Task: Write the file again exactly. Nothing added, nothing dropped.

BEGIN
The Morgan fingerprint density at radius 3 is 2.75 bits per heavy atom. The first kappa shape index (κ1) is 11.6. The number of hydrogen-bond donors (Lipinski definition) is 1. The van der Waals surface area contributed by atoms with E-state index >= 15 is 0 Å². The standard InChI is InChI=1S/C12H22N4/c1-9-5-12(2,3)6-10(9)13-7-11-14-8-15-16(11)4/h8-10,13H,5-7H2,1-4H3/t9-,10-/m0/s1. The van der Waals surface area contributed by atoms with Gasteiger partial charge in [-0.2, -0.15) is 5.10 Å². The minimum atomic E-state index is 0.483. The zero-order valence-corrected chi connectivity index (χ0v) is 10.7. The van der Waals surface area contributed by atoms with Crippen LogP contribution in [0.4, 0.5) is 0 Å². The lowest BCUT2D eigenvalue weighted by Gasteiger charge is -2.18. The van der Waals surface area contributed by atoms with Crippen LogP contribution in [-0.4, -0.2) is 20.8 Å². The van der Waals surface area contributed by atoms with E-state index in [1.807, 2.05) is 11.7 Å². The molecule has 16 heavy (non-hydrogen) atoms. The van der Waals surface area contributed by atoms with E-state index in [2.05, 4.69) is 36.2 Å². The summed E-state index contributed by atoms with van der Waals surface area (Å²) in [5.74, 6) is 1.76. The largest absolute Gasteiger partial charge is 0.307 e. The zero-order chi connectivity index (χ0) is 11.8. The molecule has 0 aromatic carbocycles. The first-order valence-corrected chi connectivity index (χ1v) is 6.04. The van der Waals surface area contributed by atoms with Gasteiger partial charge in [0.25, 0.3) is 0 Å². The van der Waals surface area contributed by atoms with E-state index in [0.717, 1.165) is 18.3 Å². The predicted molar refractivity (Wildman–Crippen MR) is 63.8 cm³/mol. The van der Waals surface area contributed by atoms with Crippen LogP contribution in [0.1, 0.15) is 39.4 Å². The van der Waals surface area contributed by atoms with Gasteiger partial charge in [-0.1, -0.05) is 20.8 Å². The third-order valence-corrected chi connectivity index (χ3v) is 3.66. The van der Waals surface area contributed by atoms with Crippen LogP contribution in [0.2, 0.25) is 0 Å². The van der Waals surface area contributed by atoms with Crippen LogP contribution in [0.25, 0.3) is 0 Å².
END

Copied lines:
The Morgan fingerprint density at radius 3 is 2.75 bits per heavy atom. The first kappa shape index (κ1) is 11.6. The number of hydrogen-bond donors (Lipinski definition) is 1. The van der Waals surface area contributed by atoms with E-state index >= 15 is 0 Å². The standard InChI is InChI=1S/C12H22N4/c1-9-5-12(2,3)6-10(9)13-7-11-14-8-15-16(11)4/h8-10,13H,5-7H2,1-4H3/t9-,10-/m0/s1. The van der Waals surface area contributed by atoms with Gasteiger partial charge in [-0.2, -0.15) is 5.10 Å². The minimum atomic E-state index is 0.483. The zero-order valence-corrected chi connectivity index (χ0v) is 10.7. The van der Waals surface area contributed by atoms with Crippen LogP contribution in [0.4, 0.5) is 0 Å². The lowest BCUT2D eigenvalue weighted by Gasteiger charge is -2.18. The van der Waals surface area contributed by atoms with Crippen LogP contribution in [-0.4, -0.2) is 20.8 Å². The van der Waals surface area contributed by atoms with E-state index in [1.807, 2.05) is 11.7 Å². The molecule has 16 heavy (non-hydrogen) atoms. The van der Waals surface area contributed by atoms with E-state index in [2.05, 4.69) is 36.2 Å². The summed E-state index contributed by atoms with van der Waals surface area (Å²) in [5.74, 6) is 1.76. The largest absolute Gasteiger partial charge is 0.307 e. The zero-order chi connectivity index (χ0) is 11.8. The molecule has 0 aromatic carbocycles. The first-order valence-corrected chi connectivity index (χ1v) is 6.04. The van der Waals surface area contributed by atoms with Gasteiger partial charge in [0.25, 0.3) is 0 Å². The van der Waals surface area contributed by atoms with E-state index in [0.717, 1.165) is 18.3 Å². The predicted molar refractivity (Wildman–Crippen MR) is 63.8 cm³/mol. The van der Waals surface area contributed by atoms with Crippen LogP contribution in [0.1, 0.15) is 39.4 Å². The van der Waals surface area contributed by atoms with Gasteiger partial charge in [-0.1, -0.05) is 20.8 Å². The third-order valence-corrected chi connectivity index (χ3v) is 3.66. The van der Waals surface area contributed by atoms with Crippen LogP contribution in [0.2, 0.25) is 0 Å². The van der Waals surface area contributed by atoms with Crippen LogP contribution in [0.25, 0.3) is 0 Å².